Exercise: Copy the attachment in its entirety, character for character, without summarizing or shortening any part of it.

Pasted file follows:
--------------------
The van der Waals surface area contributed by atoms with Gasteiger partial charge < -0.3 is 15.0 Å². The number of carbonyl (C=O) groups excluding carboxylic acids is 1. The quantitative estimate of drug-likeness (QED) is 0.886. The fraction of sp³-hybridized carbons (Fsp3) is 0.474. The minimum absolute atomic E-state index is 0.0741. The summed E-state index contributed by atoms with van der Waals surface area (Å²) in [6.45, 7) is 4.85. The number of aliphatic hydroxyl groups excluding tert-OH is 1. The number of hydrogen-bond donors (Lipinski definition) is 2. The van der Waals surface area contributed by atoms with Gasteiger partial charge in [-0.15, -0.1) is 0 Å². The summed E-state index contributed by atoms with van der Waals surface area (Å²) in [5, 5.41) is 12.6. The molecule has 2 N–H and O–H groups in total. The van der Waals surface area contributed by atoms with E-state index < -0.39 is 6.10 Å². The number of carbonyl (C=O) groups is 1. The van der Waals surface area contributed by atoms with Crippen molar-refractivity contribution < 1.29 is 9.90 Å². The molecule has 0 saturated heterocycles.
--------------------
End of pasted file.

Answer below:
The van der Waals surface area contributed by atoms with Gasteiger partial charge < -0.3 is 15.0 Å². The number of carbonyl (C=O) groups excluding carboxylic acids is 1. The quantitative estimate of drug-likeness (QED) is 0.886. The fraction of sp³-hybridized carbons (Fsp3) is 0.474. The minimum absolute atomic E-state index is 0.0741. The summed E-state index contributed by atoms with van der Waals surface area (Å²) in [6.45, 7) is 4.85. The number of aliphatic hydroxyl groups excluding tert-OH is 1. The number of hydrogen-bond donors (Lipinski definition) is 2. The van der Waals surface area contributed by atoms with Gasteiger partial charge in [-0.15, -0.1) is 0 Å². The summed E-state index contributed by atoms with van der Waals surface area (Å²) in [5, 5.41) is 12.6. The molecule has 2 N–H and O–H groups in total. The van der Waals surface area contributed by atoms with E-state index < -0.39 is 6.10 Å². The number of carbonyl (C=O) groups is 1. The van der Waals surface area contributed by atoms with Crippen molar-refractivity contribution < 1.29 is 9.90 Å². The molecule has 0 saturated heterocycles.